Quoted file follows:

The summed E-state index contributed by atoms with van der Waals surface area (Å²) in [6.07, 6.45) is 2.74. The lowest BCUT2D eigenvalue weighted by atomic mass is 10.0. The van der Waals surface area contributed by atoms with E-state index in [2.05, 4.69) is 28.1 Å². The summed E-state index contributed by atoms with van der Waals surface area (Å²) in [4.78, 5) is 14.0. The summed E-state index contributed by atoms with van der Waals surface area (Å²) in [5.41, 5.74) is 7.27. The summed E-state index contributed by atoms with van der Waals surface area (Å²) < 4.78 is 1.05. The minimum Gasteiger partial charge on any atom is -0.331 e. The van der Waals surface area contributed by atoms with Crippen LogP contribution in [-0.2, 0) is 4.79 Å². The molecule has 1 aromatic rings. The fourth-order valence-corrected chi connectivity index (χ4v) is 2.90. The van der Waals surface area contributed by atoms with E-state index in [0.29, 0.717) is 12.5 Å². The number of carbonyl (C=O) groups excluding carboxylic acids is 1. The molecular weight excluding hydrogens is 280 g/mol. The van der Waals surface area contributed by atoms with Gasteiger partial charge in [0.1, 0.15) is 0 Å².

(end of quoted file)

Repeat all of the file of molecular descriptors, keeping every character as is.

The summed E-state index contributed by atoms with van der Waals surface area (Å²) in [6.07, 6.45) is 2.74. The lowest BCUT2D eigenvalue weighted by atomic mass is 10.0. The van der Waals surface area contributed by atoms with E-state index in [2.05, 4.69) is 28.1 Å². The summed E-state index contributed by atoms with van der Waals surface area (Å²) in [4.78, 5) is 14.0. The summed E-state index contributed by atoms with van der Waals surface area (Å²) in [5.41, 5.74) is 7.27. The summed E-state index contributed by atoms with van der Waals surface area (Å²) < 4.78 is 1.05. The minimum Gasteiger partial charge on any atom is -0.331 e. The van der Waals surface area contributed by atoms with Crippen LogP contribution in [-0.2, 0) is 4.79 Å². The molecule has 1 aromatic rings. The fourth-order valence-corrected chi connectivity index (χ4v) is 2.90. The van der Waals surface area contributed by atoms with E-state index in [0.29, 0.717) is 12.5 Å². The number of carbonyl (C=O) groups excluding carboxylic acids is 1. The molecular weight excluding hydrogens is 280 g/mol. The van der Waals surface area contributed by atoms with Gasteiger partial charge in [0.1, 0.15) is 0 Å².